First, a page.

In other words: if we frame abstinence as the death that it is, we are putting our sexuality within the Christian narrative of Christ crucified. This is the same story within which we are called to love our partners Christianly in our sexual relationship.

19 thoughts on “Abstinence is Death”

  1. Of course, we could also simply say that true love is about obeying Christ’s commands rather than our own desires. I guess I don’t understand why one way of looking at this is necessarily superior to another.

  2. I’ve spoken to a lot of college students about this topic and I have also found that you have to put sex in the context of the Biblical and Gospel story and our participation in it. It is the only way it makes sense.

  3. Sex sells abstinence. This is why all the Misdionary kids go ape-crazy in college, and why late 30-” and 40-something Christians hook-up at alarming rates. “true love waits” but what happens when prince charming doesn’t come? “oh well, waited long enough…” not to mention divorced Christians. Abundance, happiness, great marriage, sex… these are not the goal (contrary to most pop-preaching) and when we make them our aim, they, not Jesus, are our gods.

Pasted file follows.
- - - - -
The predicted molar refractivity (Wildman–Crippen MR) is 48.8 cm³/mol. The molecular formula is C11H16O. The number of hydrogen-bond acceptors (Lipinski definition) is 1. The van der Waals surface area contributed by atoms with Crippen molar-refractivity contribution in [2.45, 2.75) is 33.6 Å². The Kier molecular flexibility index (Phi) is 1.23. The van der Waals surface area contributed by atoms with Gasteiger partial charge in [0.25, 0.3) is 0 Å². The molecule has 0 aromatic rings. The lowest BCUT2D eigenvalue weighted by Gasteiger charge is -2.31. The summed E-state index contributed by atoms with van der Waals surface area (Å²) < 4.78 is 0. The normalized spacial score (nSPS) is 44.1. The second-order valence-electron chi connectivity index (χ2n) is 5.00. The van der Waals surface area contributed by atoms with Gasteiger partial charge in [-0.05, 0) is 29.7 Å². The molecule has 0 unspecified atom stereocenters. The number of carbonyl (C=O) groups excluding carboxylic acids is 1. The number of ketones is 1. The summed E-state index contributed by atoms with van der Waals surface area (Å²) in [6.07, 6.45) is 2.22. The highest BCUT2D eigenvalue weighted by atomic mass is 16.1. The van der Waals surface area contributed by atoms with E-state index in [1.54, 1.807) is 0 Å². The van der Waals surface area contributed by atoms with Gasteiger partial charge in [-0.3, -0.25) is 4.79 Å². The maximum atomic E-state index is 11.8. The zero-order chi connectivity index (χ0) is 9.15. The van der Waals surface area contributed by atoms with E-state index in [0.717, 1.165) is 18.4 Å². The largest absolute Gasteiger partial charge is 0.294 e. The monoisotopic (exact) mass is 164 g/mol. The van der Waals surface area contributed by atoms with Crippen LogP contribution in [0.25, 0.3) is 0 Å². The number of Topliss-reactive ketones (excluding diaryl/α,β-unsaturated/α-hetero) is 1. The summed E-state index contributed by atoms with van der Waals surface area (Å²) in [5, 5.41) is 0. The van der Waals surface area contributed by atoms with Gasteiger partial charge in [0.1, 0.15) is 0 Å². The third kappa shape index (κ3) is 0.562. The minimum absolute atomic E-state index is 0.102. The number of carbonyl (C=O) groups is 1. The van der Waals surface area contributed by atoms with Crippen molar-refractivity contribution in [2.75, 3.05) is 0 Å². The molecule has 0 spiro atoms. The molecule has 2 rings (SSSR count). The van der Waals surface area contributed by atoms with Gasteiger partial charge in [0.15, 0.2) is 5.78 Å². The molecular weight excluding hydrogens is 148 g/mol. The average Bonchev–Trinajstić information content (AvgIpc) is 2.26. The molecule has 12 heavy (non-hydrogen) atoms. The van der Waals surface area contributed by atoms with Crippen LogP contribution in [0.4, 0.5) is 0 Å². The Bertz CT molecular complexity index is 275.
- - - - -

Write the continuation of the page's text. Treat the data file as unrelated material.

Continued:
4. This is really neat. I am generally uncomfortable with the whole abstinence-promoting culture, but in a framework like this I could actually get behind it. Thanks for a very thought-provoking post.

  5. This was so refreshing to read! Thank you. I agree wholeheartedly. So much abstinence talk in the church seems to reflect a desire to play the same game as culture at large, but with a weird handicap. I think to a degree we really are supposed to be playing a different kind of game entirely, and by placing “us” before “me” and recentering our obedience on Christ (rather than the false promise of a big, belated sexual payoff), we’re on our way to recapturing a distinctly Christian sexual ethic. What better place from which to be salt/light! Thanks again for your post.

  6. There is a good deal of irony in much of our teaching of abstinence. For instance, I find the whole emphasis on “purity” problematic. First of all, who feels pure about their sexuality? We all carry some guilt and shame around the matter. Guilt and shame can keep you from lustful pursuit–for a while. But, in the end, shame is likely to drive us toward our addictions rather than away. Second, “purity” language treats everyone as a possible impurity. It pits you against everyone else. It isolates. Lust preys upon the isolated. Why not instead talk about “wholeness”? The best way to curtail lust is to have a range of healthy, supportive, non-sexual relationships.